How To Protect Yourself Against Ransomware
Ransomware has rapidly grown into one of the biggest threats to a business’s computers. It encrypts critical files or even a machine’s entire file system. To get them back, the victim has to pay money through an anonymous Internet channel. The amount extorted can run into the thousands of dollars. If you’re careful, though, you can protect your systems from ransomware.
How It Works
The attack usually starts with a phishing email. It tricks the user into running an attachment, which downloads the actual ransomware. It goes to work, and not much later the user sees a screen saying that files have been encrypted and explaining how to pay to get them back.
Some forms of ransomware initially encrypt a few files and demand a comparatively small amount of money. They warn that if you don’t pay immediately, it will make more files unusable and demand more money to restore them. The purpose of this is to rattle you.
Ransomware keeps changing. When security software keeps it out, its creators will change the code to defeat detection and blocking. With so many variants around, you’ll see a lot of different names for them, such as Cryptolocker, Locky, PCLock, and TorrentLocker. It’s hard to keep up with them all, and the people who create them like it that way.
The most important defense is an up-to-date offline backup. Having a local backup is good, but ransomware will encrypt any attached drives along with the main drive. An offline, remote backup is necessary to stay safe. It needs to stay current to let you repair all the damage of an attack.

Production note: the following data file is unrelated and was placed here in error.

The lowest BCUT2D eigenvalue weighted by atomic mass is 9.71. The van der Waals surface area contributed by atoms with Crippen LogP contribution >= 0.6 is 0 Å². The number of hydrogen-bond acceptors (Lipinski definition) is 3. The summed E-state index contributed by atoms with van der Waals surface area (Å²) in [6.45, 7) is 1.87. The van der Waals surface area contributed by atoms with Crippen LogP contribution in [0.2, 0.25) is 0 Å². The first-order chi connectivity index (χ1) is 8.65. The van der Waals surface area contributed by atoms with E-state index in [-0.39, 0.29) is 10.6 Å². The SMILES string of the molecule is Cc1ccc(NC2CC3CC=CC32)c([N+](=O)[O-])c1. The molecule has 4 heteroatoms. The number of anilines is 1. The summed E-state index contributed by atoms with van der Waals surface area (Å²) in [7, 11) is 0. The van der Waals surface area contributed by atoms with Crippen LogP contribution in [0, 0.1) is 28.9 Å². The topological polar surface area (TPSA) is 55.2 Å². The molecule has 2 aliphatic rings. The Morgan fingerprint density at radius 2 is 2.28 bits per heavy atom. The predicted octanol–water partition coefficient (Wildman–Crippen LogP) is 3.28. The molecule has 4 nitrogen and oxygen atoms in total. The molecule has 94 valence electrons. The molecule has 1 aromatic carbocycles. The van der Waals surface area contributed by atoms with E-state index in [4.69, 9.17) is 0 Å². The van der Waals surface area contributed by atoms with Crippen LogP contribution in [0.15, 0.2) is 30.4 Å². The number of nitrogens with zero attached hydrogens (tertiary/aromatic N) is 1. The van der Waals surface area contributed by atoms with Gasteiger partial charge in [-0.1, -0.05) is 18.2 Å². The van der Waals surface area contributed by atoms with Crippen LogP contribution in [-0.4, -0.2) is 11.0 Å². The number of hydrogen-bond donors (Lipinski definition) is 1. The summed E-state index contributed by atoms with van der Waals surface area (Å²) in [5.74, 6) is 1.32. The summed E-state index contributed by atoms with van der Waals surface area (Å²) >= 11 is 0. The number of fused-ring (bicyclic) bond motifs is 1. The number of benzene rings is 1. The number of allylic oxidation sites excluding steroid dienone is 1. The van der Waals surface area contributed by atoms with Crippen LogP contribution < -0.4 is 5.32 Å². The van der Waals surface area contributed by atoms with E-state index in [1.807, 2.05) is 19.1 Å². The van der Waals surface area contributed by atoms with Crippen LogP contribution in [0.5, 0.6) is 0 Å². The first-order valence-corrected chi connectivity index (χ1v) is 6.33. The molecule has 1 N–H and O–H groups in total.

Keeping phishing attacks from getting a foothold is nearly as important. Many people will blindly open any attachments they get in email, making them wide open to all kinds of malware. They’ll open fake invoices or reports from people they never heard of. If the attachment asks them to enable macros in Office documents, they will.
Even clever people are sometimes off their guard. Good spam filtering will keep a large portion of phishing mail from reaching users’ inboxes. Being cautious about mail will let people avoid exposing their computers to risk. In general, don’t open attachments that look at all suspicious. If you don’t know the person who sent them, they’re most likely fake.
Executable files are deadly. There’s hardly ever a legitimate reason for someone to send you a file with a .EXE extension. You should configure your email software to refuse to open these. By the way, turn off the “feature” which hides file extensions. Windows hides them by default, but that makes you vulnerable to files in disguise.
Another important protection is security software. Keep it updated to the latest version; it’s a constant race between malware developers and the software that protects you.
Spend as little time as possible logged in to a root or administrative account. If you’re running an ordinary user account, any malware you accidentally run won’t do as much damage. If you’re an administrator, you can create a non-administrative account for your everyday use.
If Ransomware Hits You
If you see a ransomware message on your computer, try not to panic. If you have a recent backup that it couldn’t touch, you’re reasonably safe. Make sure to purge the malware from your computer, or you’ll just have the problem all over again. Once you’ve done that, you can restore the files, and hopefully you’re close enough to what you had before that you can live with any slight losses.
If you’re stuck without an adequate backup, it’s your call. Sometimes you have to give in, but keep in mind that if you do, you’re financing crime and have no guarantee of getting your files back and keeping them.
Prevention is the best approach. It saves you from facing the choice and guards you against many other risks at the same time.